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What if you were asked about your sex life during an interview?

It’s not unusual for interviewers to ask candidates questions that try to extract an idea about their personality rather than just their aptitude for the job directly.  Asking what their interests are, what animal you would be etc. is pretty typical but one company saw fit to ask about a candidate’s sex life.
sex life

It’s not unusual for interviewers to ask candidates questions that try to extract an idea about their personality rather than just their aptitude for the job directly.  Asking what their interests are, what animal you would be etc. is pretty typical but one company saw fit to ask about a candidate’s sex life.

Dr Angela Stienne, a PhD Researcher at the University of Leicester, was asked to complete a personality test ahead of an interview for a business company.  One of the questions asked her to indicate whether she agreed or disagreed with the statement ‘I enjoy having sex with people I hardly know’. Not only did Dr Stienne complain to the company and immediately withdraw herself from the interview process, she also took to Twitter to express her disbelief at this ‘personality test’.

Emma O’Leary is an employment law consultant for the ELAS Group. She says: “Quite apart from the other random and irrelevant statements Dr Stienne was asked to agree or disagree with on this so-called personality test, the first was the most shocking and inappropriate”.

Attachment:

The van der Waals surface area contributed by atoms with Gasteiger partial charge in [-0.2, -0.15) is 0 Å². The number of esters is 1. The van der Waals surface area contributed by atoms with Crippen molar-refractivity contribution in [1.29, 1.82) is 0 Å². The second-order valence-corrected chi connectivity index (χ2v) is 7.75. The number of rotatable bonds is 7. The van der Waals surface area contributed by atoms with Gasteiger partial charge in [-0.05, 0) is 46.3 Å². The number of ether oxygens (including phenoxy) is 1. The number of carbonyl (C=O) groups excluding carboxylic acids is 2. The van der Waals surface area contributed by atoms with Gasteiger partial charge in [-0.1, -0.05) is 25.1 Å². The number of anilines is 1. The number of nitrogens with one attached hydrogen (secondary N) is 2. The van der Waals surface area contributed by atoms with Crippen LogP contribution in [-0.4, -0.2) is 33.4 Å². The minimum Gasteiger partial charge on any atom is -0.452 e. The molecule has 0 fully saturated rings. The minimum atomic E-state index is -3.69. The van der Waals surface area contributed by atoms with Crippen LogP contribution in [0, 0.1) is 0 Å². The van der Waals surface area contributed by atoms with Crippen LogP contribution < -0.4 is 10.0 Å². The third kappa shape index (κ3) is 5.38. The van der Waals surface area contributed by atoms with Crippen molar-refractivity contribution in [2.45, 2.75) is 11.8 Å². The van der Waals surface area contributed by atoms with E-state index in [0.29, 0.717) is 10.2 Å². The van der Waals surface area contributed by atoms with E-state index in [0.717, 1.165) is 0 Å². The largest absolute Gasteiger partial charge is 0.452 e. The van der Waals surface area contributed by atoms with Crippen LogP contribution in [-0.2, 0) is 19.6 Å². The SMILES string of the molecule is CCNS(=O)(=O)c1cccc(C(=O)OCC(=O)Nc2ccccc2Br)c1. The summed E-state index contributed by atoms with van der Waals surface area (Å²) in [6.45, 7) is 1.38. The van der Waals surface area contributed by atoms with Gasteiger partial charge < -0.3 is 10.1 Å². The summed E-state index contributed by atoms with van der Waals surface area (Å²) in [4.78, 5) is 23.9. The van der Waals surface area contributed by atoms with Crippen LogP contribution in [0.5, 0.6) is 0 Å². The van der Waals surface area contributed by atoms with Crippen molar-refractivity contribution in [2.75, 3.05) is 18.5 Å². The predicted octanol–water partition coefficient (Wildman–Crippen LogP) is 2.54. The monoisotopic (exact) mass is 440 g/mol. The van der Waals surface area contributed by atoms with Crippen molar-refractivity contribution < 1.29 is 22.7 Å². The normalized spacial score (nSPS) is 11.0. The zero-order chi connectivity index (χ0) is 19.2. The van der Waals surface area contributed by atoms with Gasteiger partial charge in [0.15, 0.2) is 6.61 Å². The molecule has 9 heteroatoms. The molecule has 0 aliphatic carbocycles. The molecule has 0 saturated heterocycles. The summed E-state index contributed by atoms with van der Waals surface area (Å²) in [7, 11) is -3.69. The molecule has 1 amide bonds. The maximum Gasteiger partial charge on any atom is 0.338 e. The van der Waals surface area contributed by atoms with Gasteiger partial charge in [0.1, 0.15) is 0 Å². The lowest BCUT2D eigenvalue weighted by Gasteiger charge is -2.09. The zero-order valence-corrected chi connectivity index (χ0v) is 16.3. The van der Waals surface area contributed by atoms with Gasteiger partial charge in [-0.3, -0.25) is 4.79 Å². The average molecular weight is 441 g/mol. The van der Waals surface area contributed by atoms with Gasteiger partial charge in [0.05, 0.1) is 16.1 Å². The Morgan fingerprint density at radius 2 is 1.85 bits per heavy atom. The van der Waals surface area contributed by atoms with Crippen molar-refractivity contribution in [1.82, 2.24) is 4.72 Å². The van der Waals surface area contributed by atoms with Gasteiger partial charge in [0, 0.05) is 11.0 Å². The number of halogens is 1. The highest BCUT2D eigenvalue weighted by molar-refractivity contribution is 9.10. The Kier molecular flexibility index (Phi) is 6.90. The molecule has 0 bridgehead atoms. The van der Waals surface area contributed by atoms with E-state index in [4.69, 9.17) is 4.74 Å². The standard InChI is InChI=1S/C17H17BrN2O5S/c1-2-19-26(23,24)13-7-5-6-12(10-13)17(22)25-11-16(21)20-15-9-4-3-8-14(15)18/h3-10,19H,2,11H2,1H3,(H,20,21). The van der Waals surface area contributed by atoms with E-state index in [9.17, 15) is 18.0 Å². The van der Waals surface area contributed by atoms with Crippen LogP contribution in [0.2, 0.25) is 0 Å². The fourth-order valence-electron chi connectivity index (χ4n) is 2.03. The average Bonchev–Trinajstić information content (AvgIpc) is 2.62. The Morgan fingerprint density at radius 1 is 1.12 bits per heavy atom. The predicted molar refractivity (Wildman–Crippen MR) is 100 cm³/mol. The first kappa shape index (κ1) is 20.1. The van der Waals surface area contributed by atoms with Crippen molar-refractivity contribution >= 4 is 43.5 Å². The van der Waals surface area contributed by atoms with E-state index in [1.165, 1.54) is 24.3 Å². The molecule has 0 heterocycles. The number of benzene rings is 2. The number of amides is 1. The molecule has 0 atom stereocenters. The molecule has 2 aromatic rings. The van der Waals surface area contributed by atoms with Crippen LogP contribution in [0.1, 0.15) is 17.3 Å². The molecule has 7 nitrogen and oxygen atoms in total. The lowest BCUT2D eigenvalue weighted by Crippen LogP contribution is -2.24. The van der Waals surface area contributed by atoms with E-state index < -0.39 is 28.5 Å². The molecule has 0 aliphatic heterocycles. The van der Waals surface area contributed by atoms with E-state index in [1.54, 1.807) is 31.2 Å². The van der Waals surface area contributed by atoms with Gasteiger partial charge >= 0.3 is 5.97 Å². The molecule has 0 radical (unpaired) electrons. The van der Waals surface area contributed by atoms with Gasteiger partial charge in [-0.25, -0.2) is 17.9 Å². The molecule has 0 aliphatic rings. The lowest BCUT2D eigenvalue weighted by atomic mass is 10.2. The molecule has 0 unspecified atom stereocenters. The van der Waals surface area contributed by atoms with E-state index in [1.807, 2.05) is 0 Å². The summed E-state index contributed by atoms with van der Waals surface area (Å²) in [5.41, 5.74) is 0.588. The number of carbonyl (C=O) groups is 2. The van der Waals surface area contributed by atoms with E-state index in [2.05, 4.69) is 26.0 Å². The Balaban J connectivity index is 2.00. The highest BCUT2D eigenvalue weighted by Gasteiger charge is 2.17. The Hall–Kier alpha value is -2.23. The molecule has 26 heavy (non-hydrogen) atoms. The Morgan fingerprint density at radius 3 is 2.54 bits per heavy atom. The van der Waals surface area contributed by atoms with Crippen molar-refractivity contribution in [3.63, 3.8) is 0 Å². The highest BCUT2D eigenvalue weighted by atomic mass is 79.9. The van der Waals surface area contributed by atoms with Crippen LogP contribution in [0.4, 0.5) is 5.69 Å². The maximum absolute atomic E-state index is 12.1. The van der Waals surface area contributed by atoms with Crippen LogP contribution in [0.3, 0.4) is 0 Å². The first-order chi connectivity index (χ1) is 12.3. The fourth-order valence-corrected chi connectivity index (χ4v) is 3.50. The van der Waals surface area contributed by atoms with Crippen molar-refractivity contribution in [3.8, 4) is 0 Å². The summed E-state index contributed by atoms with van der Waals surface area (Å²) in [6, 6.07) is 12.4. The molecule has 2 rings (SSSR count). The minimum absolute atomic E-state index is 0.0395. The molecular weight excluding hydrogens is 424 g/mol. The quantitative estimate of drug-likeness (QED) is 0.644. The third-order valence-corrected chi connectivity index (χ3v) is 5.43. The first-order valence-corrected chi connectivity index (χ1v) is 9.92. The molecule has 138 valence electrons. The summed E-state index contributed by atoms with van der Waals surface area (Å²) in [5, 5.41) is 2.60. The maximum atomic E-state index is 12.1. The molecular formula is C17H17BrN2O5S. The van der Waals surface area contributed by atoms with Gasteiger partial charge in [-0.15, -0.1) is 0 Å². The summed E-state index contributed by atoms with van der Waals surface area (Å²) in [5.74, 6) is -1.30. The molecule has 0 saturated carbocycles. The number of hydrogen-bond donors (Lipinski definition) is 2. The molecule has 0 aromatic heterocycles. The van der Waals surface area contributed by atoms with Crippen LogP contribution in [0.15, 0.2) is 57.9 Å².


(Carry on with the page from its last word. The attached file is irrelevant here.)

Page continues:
“The do’s and don’ts of the recruitment process have been well documented so as to avoid discriminatory conduct.  Do ask about the relevant skills and experience of the candidate; don’t ask if they plan to have children any time soon.  To ask about their sex life lies so far away from the don’t column, it’s ridiculous that it was ever considered to be a reasonable question to ask applicants.

We can only guess at what the company was hoping it would indicate about a candidate’s personality, whichever way they answered the question. Given that their response to Dr Stienne’s complaint was reportedly “It was recommended to me by Dr XX, as a PhD student you should find him fascinating”, they are clearly completely lacking in understanding as to what constitutes appropriate workplace behaviour.

“Needless to say this statement is more than capable of causing offence to an applicant who is required to complete it by making them feeling embarrassed and degraded in a sexual manner.  This is harassment and it is prohibited under the Equality Act 2010. It applies equally to men and women, who could say that because they did not answer in the way the company expected or wanted them to that their application was rejected in breach of the equality legislation.  It’s simply unlawful. In the current climate especially, it’s appalling to think that someone involved in the recruitment process at this organisation thought that this was a good idea!”

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